Wall mounted terrariums

Wall mounted terrariums
Two wall mounted terrariums with different environments

I wanted to make a wall mounted terrarium that didn’t stick out of the wall too far, I had quite a bit of trouble finding a container that would work. I ended up getting a couple of acrylic containers from a Japanese homeware store. The beauty/jewellery section had quite a few drawers and things that were made from it. The rectangle terrarium is made from a drawer (I used the outer bit, not the drawer) and I have no idea what the other one was meant to be used for. It’s supposed to sit up on it’s side, kind of like a brochure stand. I made the wall fixtures from dowel and metal shelving brackets, if you go to the end of this post you can see how those were done.

Air plant wall terrarium

Wall mounted terrarium with air plant
Wall mounted terrarium with air plant and sand layers

This terrarium uses layers of sand, an air plant, driftwood and a cut geode. I collected different types of sand and broken shells from local beaches. I washed them because I didn’t want the terrarium to be stinky. For each sand type I put it in a colander that was lined with fabric and poured boiling water over it. When it had drained off I lifted the fabric out, put it in a container and left it in the hot water cupboard to dry.

The geode is hot glued to the front of the acrylic container. I put the glue the whole way around to create a seal so the sand wouldn’t fill it in. Layering the sand was harder than I thought. I had originally wanted a broken shell layer lower but when I put sand over the top it was so fine that it filled in all the gaps and made it so you couldn’t see the shells at all. The black layer is finely broken up bark that was also from the beach, that layer seemed to create a barrier so I could put the sand above it and not have it fall through so much. The layers are quite fragile, if it was shaken they’d probably be lost. The good thing about the air plant is that it doesn’t need much water so there isn’t any water being poured on the sand, I’m pretty sure that helps keep the layers separate.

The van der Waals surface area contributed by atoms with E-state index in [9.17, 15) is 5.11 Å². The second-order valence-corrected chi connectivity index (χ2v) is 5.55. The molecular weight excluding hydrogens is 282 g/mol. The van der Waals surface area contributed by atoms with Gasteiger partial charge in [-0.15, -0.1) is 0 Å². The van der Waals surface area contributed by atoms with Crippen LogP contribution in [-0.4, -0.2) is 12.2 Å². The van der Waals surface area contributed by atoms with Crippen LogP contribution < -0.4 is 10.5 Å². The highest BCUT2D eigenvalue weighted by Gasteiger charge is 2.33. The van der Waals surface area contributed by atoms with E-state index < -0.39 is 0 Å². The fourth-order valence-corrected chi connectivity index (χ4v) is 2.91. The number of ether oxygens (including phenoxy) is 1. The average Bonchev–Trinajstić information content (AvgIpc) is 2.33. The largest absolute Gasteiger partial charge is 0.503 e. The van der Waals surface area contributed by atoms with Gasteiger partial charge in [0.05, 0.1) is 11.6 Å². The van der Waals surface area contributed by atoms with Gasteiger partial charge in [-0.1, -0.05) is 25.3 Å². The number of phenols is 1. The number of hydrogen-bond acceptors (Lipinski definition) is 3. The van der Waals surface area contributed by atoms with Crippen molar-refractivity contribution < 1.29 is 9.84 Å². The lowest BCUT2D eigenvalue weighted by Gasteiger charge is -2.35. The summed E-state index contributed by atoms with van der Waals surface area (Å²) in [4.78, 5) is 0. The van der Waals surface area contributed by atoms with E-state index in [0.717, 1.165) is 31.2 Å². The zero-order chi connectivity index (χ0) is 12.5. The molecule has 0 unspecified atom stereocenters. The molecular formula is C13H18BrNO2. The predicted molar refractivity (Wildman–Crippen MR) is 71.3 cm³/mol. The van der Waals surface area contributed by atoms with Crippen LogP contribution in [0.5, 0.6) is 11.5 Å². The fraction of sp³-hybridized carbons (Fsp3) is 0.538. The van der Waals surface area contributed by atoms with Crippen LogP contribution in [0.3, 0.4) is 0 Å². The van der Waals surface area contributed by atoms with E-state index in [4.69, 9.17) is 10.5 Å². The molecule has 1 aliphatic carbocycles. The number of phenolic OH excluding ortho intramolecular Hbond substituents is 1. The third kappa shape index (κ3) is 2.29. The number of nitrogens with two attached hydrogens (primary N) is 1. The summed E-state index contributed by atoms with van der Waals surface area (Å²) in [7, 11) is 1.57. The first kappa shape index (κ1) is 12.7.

Close up of the geode and sand layers

I glued the airplant onto a piece of driftwood to keep it in place. For watering I put a few drops on it every few days from a squeezy bottle.

Angled wall terrarium

Angled wall mounted terrarium
Angled wall mounted terrarium

I wanted the terrariums to be two different environments, this is the wet one. Both the plants in this one are ones that are meant to have similar conditions. The plan is for the plant on the left to cascade down the wall.

I like the look of it but I’ve had trouble keeping the plants alive. There’s this whole thing where you have to water them. And not too much water, just the right amount. The layer of stones in the bottom is to help the soil drain, you’re meant to do that because there isn’t a hole in the bottom like a normal plant pot. But I was worried about over-watering it so didn’t water it enough and killed the plant on the left so had to replace it. Then I gave it too much water and almost killed the other plant. The air plant is much easier to look after. It might just be that my house doesn’t have the best conditions for these particular plants, but if it keeps being a problem I’ll probably re-do it with succulents instead.

Terrarium wall fixtures

The fixtures that hold the terrariums to the wall are made from dowel and shelving brackets. I’m pretty happy with the design for these, I think it’s quite clever. The metal brackets take the weight while the wooden piece covers it to look nice and stops it from being able to slip out forwards. Below you can see how the fixtures work:

Terrarium fixtures
These are the finished wall fixtures for the angled terrarium. The metal brackets hold it to the wall and take the weight.

I started with the dowel and cut them into the shape you see above. The diameter of the dowel is slightly wider than the width of the metal brackets. Cutting the wood wasn’t very easy to do. Because it was round it was harder to clamp and I had to use some old neoprene to stop the clamps from marking the wood. The order that worked best for me was:

  • Saw lengthways first (on the whole piece of dowel)
  • saw down halfway to remove that piece
  • then cut it to the final length

I found that easier because I still had the whole piece of dowel to clamp when I was doing those tricky cuts, otherwise it was just too small to work with. This was what I ended up with:

Terrarium fixtures 2
The dowel cut into shape for the wall fixtures

Next I used a chisel to cut out where the metal bracket would go. Again I used neoprene when I put it into the table vice so it wouldn’t mark the wood.

Terrarium fixtures
The chiseled out wooden wall fixture (right)

After sanding them I glued the metal brackets into the dowel, I used Liquid Nails. I didn’t think it was necessary to use screws as well since the wood itself wasn’t taking any real weight, it really just needed to be held on to look nice. Then I gave them two coats of danish oil to give a nicer colour and finish.

The slightly tricky thing about attaching them to the wall was that they needed to be screwed into a beam to be strong enough (the terrariums are quite heavy). Because of the distance between beams I could really only get one fixture per terrarium to go into a beam. So for the rectangle one I made it the bottom one since that was the one that was taking most of the weight.